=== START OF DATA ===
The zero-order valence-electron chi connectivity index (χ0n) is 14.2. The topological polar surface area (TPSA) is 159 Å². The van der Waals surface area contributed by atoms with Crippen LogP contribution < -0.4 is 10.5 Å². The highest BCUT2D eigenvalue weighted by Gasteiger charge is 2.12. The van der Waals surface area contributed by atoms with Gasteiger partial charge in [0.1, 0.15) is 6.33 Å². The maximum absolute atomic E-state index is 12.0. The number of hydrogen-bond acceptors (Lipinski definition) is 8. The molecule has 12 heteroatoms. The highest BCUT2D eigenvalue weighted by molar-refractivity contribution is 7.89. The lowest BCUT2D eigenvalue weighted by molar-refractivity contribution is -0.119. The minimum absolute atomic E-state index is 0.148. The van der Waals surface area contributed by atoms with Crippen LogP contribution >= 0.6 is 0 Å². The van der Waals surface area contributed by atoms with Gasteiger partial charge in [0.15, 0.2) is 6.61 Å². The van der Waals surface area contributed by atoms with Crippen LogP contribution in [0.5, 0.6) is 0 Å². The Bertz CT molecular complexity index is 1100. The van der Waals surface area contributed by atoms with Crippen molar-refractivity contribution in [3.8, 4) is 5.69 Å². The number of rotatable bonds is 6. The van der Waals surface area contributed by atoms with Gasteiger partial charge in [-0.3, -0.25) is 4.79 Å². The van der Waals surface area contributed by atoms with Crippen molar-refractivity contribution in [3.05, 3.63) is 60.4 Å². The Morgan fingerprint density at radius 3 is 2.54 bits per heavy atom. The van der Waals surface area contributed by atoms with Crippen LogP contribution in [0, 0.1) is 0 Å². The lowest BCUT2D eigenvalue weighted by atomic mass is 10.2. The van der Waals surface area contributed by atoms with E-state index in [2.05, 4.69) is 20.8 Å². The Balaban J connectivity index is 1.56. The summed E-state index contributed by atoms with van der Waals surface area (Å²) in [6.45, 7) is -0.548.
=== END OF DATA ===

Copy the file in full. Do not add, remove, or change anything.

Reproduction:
The zero-order valence-electron chi connectivity index (χ0n) is 14.2. The topological polar surface area (TPSA) is 159 Å². The van der Waals surface area contributed by atoms with Crippen LogP contribution < -0.4 is 10.5 Å². The highest BCUT2D eigenvalue weighted by Gasteiger charge is 2.12. The van der Waals surface area contributed by atoms with Gasteiger partial charge in [0.1, 0.15) is 6.33 Å². The maximum absolute atomic E-state index is 12.0. The number of hydrogen-bond acceptors (Lipinski definition) is 8. The molecule has 12 heteroatoms. The highest BCUT2D eigenvalue weighted by molar-refractivity contribution is 7.89. The lowest BCUT2D eigenvalue weighted by molar-refractivity contribution is -0.119. The minimum absolute atomic E-state index is 0.148. The van der Waals surface area contributed by atoms with Crippen LogP contribution >= 0.6 is 0 Å². The van der Waals surface area contributed by atoms with Gasteiger partial charge in [0.15, 0.2) is 6.61 Å². The van der Waals surface area contributed by atoms with Crippen LogP contribution in [0.5, 0.6) is 0 Å². The Bertz CT molecular complexity index is 1100. The van der Waals surface area contributed by atoms with Crippen molar-refractivity contribution in [3.8, 4) is 5.69 Å². The number of rotatable bonds is 6. The van der Waals surface area contributed by atoms with Gasteiger partial charge in [-0.3, -0.25) is 4.79 Å². The van der Waals surface area contributed by atoms with Crippen molar-refractivity contribution in [3.05, 3.63) is 60.4 Å². The Morgan fingerprint density at radius 3 is 2.54 bits per heavy atom. The van der Waals surface area contributed by atoms with Crippen LogP contribution in [0, 0.1) is 0 Å². The lowest BCUT2D eigenvalue weighted by atomic mass is 10.2. The van der Waals surface area contributed by atoms with E-state index in [2.05, 4.69) is 20.8 Å². The Balaban J connectivity index is 1.56. The summed E-state index contributed by atoms with van der Waals surface area (Å²) in [6.45, 7) is -0.548.